Today we are launching Focus by Firefox, a free content blocker for Safari users on iOS 9. The app allows users to control their data flow by blocking categories of trackers such as those used for ads, analytics and social media and allows increased performance on mobile devices by blocking Web fonts.
We want to build an Internet that respects users, puts them in control, and creates and maintains trust. Too many users have lost trust and lack meaningful controls over their digital lives. This loss of trust has impacted the ecosystem – sometimes negatively. Content blockers offer a way to rebuild that trust by empowering users. At the same time, it is important that these tools are used to create a healthy, open ecosystem that supports commercial activity, instead of being used to lock down the Web or to discriminate against certain industries or content. That’s why we articulated our three content blocking principles.
We’ve now put these principles into action. We made Focus by Firefox because we believe content blockers need to be transparent with publishers and other content providers about how lists are created and maintained, rather than placing certain content in a permanent penalty box. We want this product to encourage a discussion about users and content providers, instead of monetizing users’ mistrust and pulling value out of the Web ecosystem. Focus by Firefox is free to users and we don’t monetize it in other ways.
For many content blockers, the standards used to determine what gets blocked aren’t clear. They aren’t transparent about their choices. They don’t provide ways for blocked content providers to improve and become unblocked. And some content blockers remove companies from a list in exchange for payment.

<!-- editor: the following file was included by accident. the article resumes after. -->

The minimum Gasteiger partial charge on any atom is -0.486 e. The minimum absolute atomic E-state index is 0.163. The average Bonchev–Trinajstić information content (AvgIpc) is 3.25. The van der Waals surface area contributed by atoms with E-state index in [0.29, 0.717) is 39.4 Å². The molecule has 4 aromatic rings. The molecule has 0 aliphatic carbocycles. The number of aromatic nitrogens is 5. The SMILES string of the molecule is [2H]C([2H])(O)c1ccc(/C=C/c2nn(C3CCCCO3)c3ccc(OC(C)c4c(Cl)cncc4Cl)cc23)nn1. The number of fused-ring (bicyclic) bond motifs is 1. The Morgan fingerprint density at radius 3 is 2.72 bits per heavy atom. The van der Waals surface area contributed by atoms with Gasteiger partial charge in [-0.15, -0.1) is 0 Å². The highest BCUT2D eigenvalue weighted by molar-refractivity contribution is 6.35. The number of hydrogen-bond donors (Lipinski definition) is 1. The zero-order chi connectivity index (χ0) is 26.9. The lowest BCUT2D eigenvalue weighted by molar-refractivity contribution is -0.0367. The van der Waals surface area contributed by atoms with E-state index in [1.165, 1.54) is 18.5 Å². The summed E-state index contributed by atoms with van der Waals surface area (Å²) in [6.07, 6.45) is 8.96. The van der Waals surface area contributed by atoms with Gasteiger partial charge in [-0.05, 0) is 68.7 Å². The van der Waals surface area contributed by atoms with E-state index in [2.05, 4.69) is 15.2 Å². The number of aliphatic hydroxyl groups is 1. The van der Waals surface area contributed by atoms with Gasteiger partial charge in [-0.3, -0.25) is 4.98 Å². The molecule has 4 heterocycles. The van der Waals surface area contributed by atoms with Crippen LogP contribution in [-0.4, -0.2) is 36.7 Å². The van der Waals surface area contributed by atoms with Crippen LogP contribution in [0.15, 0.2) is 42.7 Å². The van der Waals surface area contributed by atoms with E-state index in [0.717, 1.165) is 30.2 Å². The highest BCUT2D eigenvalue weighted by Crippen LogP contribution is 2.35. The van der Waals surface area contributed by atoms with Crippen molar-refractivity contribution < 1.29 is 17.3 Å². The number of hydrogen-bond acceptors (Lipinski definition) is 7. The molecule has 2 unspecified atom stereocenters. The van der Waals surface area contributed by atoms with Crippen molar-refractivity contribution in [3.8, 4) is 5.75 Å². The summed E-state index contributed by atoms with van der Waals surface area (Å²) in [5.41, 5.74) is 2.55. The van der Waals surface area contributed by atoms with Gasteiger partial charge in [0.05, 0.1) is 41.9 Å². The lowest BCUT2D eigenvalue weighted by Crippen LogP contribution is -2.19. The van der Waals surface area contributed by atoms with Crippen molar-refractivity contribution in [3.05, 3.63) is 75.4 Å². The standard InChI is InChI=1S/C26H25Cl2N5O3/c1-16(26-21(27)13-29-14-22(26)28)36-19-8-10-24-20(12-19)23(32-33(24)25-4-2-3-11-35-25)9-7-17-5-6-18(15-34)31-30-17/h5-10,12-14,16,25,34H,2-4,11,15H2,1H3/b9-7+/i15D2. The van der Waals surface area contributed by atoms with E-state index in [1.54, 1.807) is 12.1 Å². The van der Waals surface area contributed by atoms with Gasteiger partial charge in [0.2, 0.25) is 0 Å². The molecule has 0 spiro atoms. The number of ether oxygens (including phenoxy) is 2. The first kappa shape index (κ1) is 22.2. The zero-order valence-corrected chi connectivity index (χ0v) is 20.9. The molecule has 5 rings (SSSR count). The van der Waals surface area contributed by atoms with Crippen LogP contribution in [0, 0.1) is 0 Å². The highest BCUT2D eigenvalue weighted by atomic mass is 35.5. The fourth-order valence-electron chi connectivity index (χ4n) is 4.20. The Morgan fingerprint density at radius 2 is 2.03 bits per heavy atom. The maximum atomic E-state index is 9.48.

With Focus by Firefox, we are taking a different approach. To do this, we’ve based a portion of our product on a list provided by our partner Disconnect under the general public license. We think Disconnect’s public list provides a good starting point that demonstrates the value of open data. It bases its list on a public definition of tracking and publicly identifies any changes it makes to that list, so users and content providers can see and understand the standards it is applying. The fact that those standards are public means that content providers–in this case those that are tracking users–have an opportunity to improve their practices. If they do so, Disconnect has a process in place for content providers to become unblocked, creating an important feedback loop between users and content providers.
Content blocking is new terrain for us and we don’t have all the answers yet. As an industry, we need to figure out how to make these feedback mechanisms much more robust, so that content providers have a stronger incentive to put users in command of their online experience. And we need to understand better what users want. Some care about privacy. Others on mobile care about performance. So while Focus by Firefox is launching geared towards giving more choice over tracking, we plan to provide control over performance and data usage.
As we innovate on this product, we’ll be transparent about our decisions and work to create and improve those feedback loops between users and content providers. This is how we believe blocking tools can strengthen the commercial activity that underlies the Internet while giving users control and earning back their trust.
For our previous blog posts on content blocking in English, please go to: